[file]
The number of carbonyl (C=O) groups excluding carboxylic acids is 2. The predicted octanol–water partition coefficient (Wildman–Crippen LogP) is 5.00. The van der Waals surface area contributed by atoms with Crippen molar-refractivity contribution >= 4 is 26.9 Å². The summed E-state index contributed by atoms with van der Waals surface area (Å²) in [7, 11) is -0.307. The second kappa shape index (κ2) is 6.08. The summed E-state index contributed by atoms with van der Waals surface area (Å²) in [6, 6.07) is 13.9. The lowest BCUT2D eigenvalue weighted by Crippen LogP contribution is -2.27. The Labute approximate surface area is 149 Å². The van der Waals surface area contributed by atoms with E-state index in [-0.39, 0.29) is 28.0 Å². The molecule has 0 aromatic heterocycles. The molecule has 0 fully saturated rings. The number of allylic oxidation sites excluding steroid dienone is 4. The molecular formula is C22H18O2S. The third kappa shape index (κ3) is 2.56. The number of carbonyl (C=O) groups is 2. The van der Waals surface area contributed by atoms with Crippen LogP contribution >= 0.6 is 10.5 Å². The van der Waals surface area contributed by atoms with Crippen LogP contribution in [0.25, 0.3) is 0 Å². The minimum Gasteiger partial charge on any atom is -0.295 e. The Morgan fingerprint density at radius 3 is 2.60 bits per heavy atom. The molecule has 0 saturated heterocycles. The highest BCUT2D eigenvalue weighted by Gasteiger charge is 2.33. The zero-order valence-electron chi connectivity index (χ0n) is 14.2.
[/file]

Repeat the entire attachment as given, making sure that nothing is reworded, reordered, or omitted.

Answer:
The number of carbonyl (C=O) groups excluding carboxylic acids is 2. The predicted octanol–water partition coefficient (Wildman–Crippen LogP) is 5.00. The van der Waals surface area contributed by atoms with Crippen molar-refractivity contribution >= 4 is 26.9 Å². The summed E-state index contributed by atoms with van der Waals surface area (Å²) in [7, 11) is -0.307. The second kappa shape index (κ2) is 6.08. The summed E-state index contributed by atoms with van der Waals surface area (Å²) in [6, 6.07) is 13.9. The lowest BCUT2D eigenvalue weighted by Crippen LogP contribution is -2.27. The Labute approximate surface area is 149 Å². The van der Waals surface area contributed by atoms with E-state index in [-0.39, 0.29) is 28.0 Å². The molecule has 0 aromatic heterocycles. The molecule has 0 fully saturated rings. The number of allylic oxidation sites excluding steroid dienone is 4. The molecular formula is C22H18O2S. The third kappa shape index (κ3) is 2.56. The number of carbonyl (C=O) groups is 2. The van der Waals surface area contributed by atoms with Crippen LogP contribution >= 0.6 is 10.5 Å². The van der Waals surface area contributed by atoms with Crippen LogP contribution in [0.25, 0.3) is 0 Å². The minimum Gasteiger partial charge on any atom is -0.295 e. The Morgan fingerprint density at radius 3 is 2.60 bits per heavy atom. The molecule has 0 saturated heterocycles. The highest BCUT2D eigenvalue weighted by Gasteiger charge is 2.33. The zero-order valence-electron chi connectivity index (χ0n) is 14.2.